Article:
Wondering how to cook Shiitake mushroom? The humble shiitake mushroom is a staple in Japanese cooking, and is often featured in cuisine from other Asian countries as well. Its meaty texture and rich umami flavor make it the perfect addition to so many dishes. Shiitake mushrooms can be used raw, roasted, or sautéed; they’re also delicious dried out and sprinkled on top of salads or rice dishes. I’ll be showing you how to prepare shiitake mushrooms for maximum flavor and texture with this simple five-step guide.
Step 1: Remove stems
There are four methods for removing the stems of shiitake mushrooms:
Using a spoon to remove the stems. This is the easiest method and works with any size mushroom. Simply take your spoon, put it in the middle of each mushroom cap, and push down gently until you feel resistance. Lift up and twist your wrist to pop off the stem easily.
Step 2: Clean them well
Once you have them in your hand, take a moment to inspect the mushrooms. Make sure they’re not damaged or bruised, and make sure they don’t have any dirt or debris on them. If they do, use a damp cloth or mushroom brush to remove any dirt or debris. Then wash them with cold water and rinse well until the water runs clear. Finally, dry them with a clean towel before adding them to whatever dish you’re cooking at home!
Step 3: Slice or dice if desired
Slice or dice if desired. If you’re planning on using shiitake mushrooms in a recipe, slice them first before cooking. This makes it easier to add them to your dish and they will cook more evenly as well. Use an adjustable-blade slicer for uniform slices, or a sharp chef’s knife for chunkier pieces. For dishes that require diced shiitake mushrooms—like soups or stir-fries—use a food processor fitted with a dicing blade (or find another way to cut the whole mushrooms into small pieces).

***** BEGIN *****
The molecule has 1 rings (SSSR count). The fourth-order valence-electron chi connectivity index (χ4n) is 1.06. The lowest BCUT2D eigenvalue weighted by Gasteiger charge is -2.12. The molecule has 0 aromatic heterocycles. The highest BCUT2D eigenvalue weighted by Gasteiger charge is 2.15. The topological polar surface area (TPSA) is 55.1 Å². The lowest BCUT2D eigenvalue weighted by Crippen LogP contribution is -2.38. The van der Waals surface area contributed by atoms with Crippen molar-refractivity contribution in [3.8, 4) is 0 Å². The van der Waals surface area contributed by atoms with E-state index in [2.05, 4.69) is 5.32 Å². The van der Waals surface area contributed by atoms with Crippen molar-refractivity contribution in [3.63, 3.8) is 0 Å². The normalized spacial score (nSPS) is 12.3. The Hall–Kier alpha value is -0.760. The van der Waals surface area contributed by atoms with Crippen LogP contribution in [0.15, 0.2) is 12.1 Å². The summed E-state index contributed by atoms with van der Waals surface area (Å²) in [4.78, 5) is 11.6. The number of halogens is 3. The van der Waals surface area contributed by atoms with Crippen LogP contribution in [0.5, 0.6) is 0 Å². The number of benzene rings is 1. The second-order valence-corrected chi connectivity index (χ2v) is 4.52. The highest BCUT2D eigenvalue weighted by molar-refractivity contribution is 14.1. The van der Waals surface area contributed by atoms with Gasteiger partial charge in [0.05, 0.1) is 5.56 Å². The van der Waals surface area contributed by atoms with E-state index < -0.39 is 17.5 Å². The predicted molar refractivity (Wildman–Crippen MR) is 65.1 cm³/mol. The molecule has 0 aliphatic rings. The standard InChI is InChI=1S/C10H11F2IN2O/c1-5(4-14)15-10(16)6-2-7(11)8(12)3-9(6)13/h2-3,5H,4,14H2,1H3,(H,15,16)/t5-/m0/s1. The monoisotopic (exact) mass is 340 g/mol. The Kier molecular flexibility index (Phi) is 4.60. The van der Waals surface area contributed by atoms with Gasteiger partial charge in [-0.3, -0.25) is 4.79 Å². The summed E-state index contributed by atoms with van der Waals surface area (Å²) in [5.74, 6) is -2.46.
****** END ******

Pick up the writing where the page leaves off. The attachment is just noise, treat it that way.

Step 4: Add some oil to a hot pan
Now that you’ve got your pan nice and hot, it’s time to add a little bit of oil. We recommend using either grapeseed or canola oil, but olive oil is also fine if you absolutely cannot find any other kind.
- 1-Pound of Dried Shiitake Mushrooms
- Our overseas facility utilizes the most current equipment and technology
- Rehydrates quickly; sliced to same general thickness; chef approved
- Our packaging meets all US Food Manufacturing Standards for cleanliness and purity
- New Tiger started its mushroom importing business 18 years ago. It was the first US Company bringing Asian shiitake mushroom into the US from China, Japan and Korea. Now we import mushrooms from Asia and East Europe.
The key here is to use just enough liquid so that there is a thin layer coating the bottom of your pan—any more than that and your mushrooms will start steaming instead of searing, which means they won’t get crispy and delicious.
Step 5: Add shiitake mushrooms and sear
Preheat a cast iron pan over high heat. Add oil to the pan, then add the mushrooms in an even layer (you may need to do this in batches). Sear for 4 minutes per side, or until well browned and blistered at the edges. Remove from heat and set aside.
Step 6: Mix in other ingredients and add seasoning as needed
After you’ve added the mushrooms, add any additional ingredients you’d like to include. This could be butter or olive oil, salt and pepper, garlic and/or herbs, vegetables such as onion or carrot (or even meat or seafood). If adding rice to your dish, cook it in a separate pot until fully cooked before adding into the pan with all of your other ingredients.
That’s a wrap on how to cook shiitake mushroom. It’s not rocket science, but it is a little more complicated than simply throwing a steak in the oven. The key to cooking shiitake mushrooms well is to pay attention to the small details like how much oil you use and how hot your pan is before adding them. These will make all of difference in whether or not your dish turns out delicious!